Supermarket chain to trial paper bags at eight stores which if successful could be rolled out nationwide
Supermarket chain Morrisons could be set to remove all plastic 'bags from life' from all of its checkouts across the country should a new trial announced today in eight of its stores prove successful.
The trial will see plastic carrier bags replaced with branded, recyclable paper bags made from PEFC-certified wood, Morrisons said. The paper bags will be priced at 30p, the same as for the plastic bags.
If the move prove popular with shoppers, the firm hopes to adopt the initiative nationwide, which it said would save 90 million plastic bags from being used, eliminating 3,510 tonnes of plastic waste a year.
"We believe customers are ready to stop using plastic carrier bags as they want to reduce the amount of plastic they have in their lives and keep it out of the environment," said David Potts, chief executive at Morrisons. "We know that many are taking reusable bags back to store and if they forget these, we have paper bags that are tough, convenient and a re-useable alternative."
The announcement forms part of the retail giant's pledge to reduce its use of plastic by 50 per cent by 2025. It has previously replaced plastic with paper in other areas of its stores, such as for bagging-up fresh produce. As well as paper, Morrisons also offers jute, cotton and reusable woven bags options in all stores, priced at £2.50, £1.50 and 60p respectively.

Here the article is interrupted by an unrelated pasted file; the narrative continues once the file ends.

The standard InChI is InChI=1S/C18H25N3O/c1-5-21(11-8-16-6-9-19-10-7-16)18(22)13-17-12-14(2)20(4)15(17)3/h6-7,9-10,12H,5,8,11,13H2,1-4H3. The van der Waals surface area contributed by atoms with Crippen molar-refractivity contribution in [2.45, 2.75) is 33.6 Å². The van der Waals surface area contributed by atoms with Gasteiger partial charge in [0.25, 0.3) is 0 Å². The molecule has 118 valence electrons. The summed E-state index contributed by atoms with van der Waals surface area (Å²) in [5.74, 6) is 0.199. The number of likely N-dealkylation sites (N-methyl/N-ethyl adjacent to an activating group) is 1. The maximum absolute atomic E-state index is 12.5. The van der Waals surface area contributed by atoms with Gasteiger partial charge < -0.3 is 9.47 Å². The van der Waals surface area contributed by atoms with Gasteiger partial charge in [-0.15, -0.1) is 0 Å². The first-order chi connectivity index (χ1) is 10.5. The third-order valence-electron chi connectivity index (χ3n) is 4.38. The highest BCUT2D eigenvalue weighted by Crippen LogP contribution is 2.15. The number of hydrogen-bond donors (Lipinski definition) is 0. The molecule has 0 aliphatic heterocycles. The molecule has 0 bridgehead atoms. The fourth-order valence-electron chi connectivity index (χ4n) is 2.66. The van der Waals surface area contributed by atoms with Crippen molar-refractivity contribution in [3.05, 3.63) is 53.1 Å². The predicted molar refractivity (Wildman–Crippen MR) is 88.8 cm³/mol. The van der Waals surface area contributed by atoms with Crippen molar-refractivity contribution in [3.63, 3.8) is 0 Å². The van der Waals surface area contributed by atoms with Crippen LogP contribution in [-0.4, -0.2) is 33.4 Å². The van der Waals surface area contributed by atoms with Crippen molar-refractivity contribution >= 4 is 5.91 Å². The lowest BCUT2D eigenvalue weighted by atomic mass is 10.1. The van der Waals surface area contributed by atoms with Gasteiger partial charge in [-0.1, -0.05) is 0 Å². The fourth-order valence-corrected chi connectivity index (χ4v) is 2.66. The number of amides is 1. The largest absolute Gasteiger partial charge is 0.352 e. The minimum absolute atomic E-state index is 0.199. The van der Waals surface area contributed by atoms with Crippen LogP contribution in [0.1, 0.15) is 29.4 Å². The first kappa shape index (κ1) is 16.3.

But while welcoming efforts to slash plastic use, some experts have criticised the firm's pivot to paper, warning that paper bags can have a greater climate impact across their lifecycle than plastic alternatives. Instead, calls have come for a greater focus on shifting to reusable bags and reducing packaging, rather than on switching to alternative materials.
"We found that bags for life were quickly becoming 'bags for a week', with the bags largely being treated as a single-use option with disastrous environmental consequences," said Christina Dixon, senior oceans campaigner at the Environmental Investigations Agency. "We commend Morrisons for seeking to address this challenge and reduce their plastic footprint. However, no material comes without an environmental consequence - in the case of paper, the potential impact is on deforestation - and we would strongly urge supermarkets to shift their focus from material replacements and instead concentrate efforts on a long-term shift to re-usable bags and an overall reduction in packaging."
Drax eyes key role for Cruachan pumped hydro storage station in managing growing levels of renewable electricity on the grid
Energy distribution firm launches study to map out which green heating technologies are best-suited to different areas, from rural to urban
Going green dramatically benefits businesses - it should be central to their coronavirus recovery strategy
Four main ways that greening can benefit businesses, according to the University of Southampton's Jagannadha Pawan Tamvada and Bournemouth University's Mili Shrivastava
The innovation is now in place on UK cans of Foster's, Kronenbourg and Heineken, with the rest of Heineken's portfolio set to follow in 2021